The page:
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Chelyabinsk meteor

Today I Learned: There is Such a Thing as ‘Meteorburn’

Today’s accidental research find: some people were actually sunburnt by the Chelyabinsk meteor of 2013 (okay, maybe that should be ‘meteorburnt’). Of 1113 witnesses who were outside during the event, some 415 reported feeling warm, 315 “hot”, while 25 (2.2%) noted the heat was so intense they were ‘sunburnt’ by it. One of those, Korkino resident Vladimir Petrov, reported sunburn “as severe as causing his skin to peel off some time after the event”.

Additionally, 180 people reported that their eyes hurt during the event, with 70 of those temporarily blinded, and 11 receiving retinal burns.

Interestingly though, it is a bit of a mystery as to how the fireball could have ‘sunburnt’ people on the ground:

The estimated UV dose resulting from the passage of the Chelyabinsk fireball would not have exceeded 200 W at a range of 30 km, and yet reports of suffering sunburn and skin peeling, the latter requiring a minimum dosage of at least 1,000 W, were reported—indeed, the sensation of feeling heat was reported at ranges in excess of 100 km from the Chelyabinsk fireball path. Clearly, this is an area requiring continued investigation. (Reference: “Electrophonic Sound Generation by the Chelyabinsk Fireball”, by Martin Beech)

Other odd experiences during the event included so-called ‘electrophonic sounds’ (sounds heard at the same time as the meteor, even though it was too far away to hear instantaneously), and odd smells including a sulfur scent. All in all, the sort of thing Charles Fort would have enjoyed very much….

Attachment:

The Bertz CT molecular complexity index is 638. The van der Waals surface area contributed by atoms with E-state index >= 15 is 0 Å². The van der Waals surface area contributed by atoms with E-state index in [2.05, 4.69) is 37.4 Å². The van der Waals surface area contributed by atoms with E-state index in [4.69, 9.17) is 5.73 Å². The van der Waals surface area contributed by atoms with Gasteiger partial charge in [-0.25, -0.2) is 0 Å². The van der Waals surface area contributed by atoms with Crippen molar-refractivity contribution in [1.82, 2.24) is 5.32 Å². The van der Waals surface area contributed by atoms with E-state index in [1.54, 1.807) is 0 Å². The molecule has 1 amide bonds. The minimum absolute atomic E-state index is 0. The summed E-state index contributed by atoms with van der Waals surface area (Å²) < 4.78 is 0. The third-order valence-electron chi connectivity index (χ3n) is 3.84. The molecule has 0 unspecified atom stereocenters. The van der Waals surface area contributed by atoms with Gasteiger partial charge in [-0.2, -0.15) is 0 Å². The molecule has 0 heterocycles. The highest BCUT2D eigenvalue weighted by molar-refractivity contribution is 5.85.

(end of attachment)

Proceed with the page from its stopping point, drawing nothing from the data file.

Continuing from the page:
Update: It seems ‘meteorburn’ is not a new thing! Martin Kottmeyer sent in this report of a huge fireball seen over England in 1719 that has many parallels with the Chelyabinsk meteor:

“Sitting at the fire-side about eight a clock at night, the Moon shining then very bright, and the sky clear, not the least cloud to be seen, on the sudden there appeared a very great light far brighter than the Sun at noon-day, accompanied with so great an heat, that the arm of mine which was next to the window burnt for many hours as if it had been scalded. There was so great a smoak, that I thought, and so did many others, that all the ground had been on fire; but we soon perceived that it was in the sky.

…Some minutes after this (I should think at least seven or eight) we heard a report like a great cannon (much greater than ever I heard.) It shook the house and windows very much. About a minute after, there went off to our thinking, about thirty, not so big. They sounded just as the Tower-Guns did, when we were in Mincing Lane, but shook the house and windows much more.

Witness testimony of this fireball also included reports of electrophonic sounds; one account mentions “I thought I heard a noise of hissing, like what is made by the flying of a large rocket in the air”.

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